31st International Conference on Software Engineering, ICSE 2009, May 16-24, 2009, Vancouver, Canada, Companion Volume; 01/2009
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    Bart De Win, Seok-Won Lee, Mattia Monga
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    ABSTRACT: Software is at core of most of the business transactions and its smart integration in an industrial setting may be the competitive advantage even when the core competence is outside the ICT field. As a result, the revenues of a firm depend directly on several complex software-based systems. Thus, stakeholders and users should be able to trust these systems to provide data and elaborations with a degree of confidentiality, integrity, and availability compatible with their needs. Moreover, the pervasiveness of software products in the creation of critical infrastructures has raised the value of trustworthiness and new efforts should be dedicated to achieve it. However, nowadays almost every application has some kind of security requirement even if its use is not to be considered critical.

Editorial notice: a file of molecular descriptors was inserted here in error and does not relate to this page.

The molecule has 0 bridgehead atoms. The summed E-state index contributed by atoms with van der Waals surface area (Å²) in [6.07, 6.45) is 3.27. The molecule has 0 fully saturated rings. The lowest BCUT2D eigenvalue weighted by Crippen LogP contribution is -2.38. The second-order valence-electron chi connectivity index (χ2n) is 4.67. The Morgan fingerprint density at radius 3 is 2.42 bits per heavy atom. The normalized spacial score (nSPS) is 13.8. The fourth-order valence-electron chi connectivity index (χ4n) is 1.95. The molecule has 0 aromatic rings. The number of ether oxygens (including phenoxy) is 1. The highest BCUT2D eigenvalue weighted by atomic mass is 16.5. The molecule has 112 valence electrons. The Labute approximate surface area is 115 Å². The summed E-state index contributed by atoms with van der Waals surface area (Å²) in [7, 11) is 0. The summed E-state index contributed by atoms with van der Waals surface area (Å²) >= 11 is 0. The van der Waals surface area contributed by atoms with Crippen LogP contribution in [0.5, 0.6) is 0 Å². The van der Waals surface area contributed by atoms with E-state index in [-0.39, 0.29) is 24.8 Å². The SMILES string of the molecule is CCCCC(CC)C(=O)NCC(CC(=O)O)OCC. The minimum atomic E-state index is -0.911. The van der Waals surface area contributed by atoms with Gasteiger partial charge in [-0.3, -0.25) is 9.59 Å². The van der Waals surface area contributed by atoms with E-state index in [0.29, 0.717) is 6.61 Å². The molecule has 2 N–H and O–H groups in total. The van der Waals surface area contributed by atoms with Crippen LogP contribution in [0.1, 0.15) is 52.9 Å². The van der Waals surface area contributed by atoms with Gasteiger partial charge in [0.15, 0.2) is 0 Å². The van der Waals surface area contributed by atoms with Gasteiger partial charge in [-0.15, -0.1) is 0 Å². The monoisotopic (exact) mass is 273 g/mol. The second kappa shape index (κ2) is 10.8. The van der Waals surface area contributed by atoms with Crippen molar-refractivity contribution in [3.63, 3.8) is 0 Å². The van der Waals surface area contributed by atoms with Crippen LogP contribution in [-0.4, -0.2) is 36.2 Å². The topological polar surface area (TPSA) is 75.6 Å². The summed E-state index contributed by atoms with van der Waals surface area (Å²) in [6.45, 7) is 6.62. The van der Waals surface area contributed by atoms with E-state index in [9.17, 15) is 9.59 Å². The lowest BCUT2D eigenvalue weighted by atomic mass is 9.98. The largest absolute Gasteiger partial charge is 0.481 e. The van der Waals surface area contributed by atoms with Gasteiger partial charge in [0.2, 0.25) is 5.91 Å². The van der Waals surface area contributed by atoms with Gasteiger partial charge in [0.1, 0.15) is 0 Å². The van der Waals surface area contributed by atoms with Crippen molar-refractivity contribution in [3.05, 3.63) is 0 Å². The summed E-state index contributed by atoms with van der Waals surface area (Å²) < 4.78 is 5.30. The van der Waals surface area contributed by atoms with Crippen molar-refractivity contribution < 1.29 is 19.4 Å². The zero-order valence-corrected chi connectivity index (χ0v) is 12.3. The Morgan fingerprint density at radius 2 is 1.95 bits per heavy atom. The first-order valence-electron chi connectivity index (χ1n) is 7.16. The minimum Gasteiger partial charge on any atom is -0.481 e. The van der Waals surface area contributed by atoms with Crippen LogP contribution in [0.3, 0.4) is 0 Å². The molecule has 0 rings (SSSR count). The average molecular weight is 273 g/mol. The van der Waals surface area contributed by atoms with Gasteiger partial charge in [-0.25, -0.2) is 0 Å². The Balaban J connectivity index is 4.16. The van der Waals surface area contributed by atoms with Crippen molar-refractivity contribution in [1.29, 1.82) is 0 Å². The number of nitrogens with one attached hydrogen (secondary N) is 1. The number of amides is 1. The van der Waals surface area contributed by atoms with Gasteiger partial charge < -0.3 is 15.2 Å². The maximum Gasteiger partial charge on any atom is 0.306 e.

01/2009;
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    ABSTRACT: Knowledge-assisted visualization has been a fast growing field because it directly integrates and utilizes domain knowledge to produce effective data visualization. However, most existing knowledge-assisted visualization applications focus on integrating domain knowledge that is tailored only for specific analytical tasks. This reflects not only the different understandings of what “knowledge” is in visualization, but also the difficulties in generalizing and reapplying knowledge to new problems or domains. In this paper, we differentiate knowledge into two types, tacit and explicit, and suggest four conversion processes between them (internalization, externalization, collaboration, and combination) that could be included in knowledge-assisted visualizations. We demonstrate the applications of these four processes in a bridge visual analytical system for the US Department of Transportation and discuss their roles and utilities in real-life scenarios.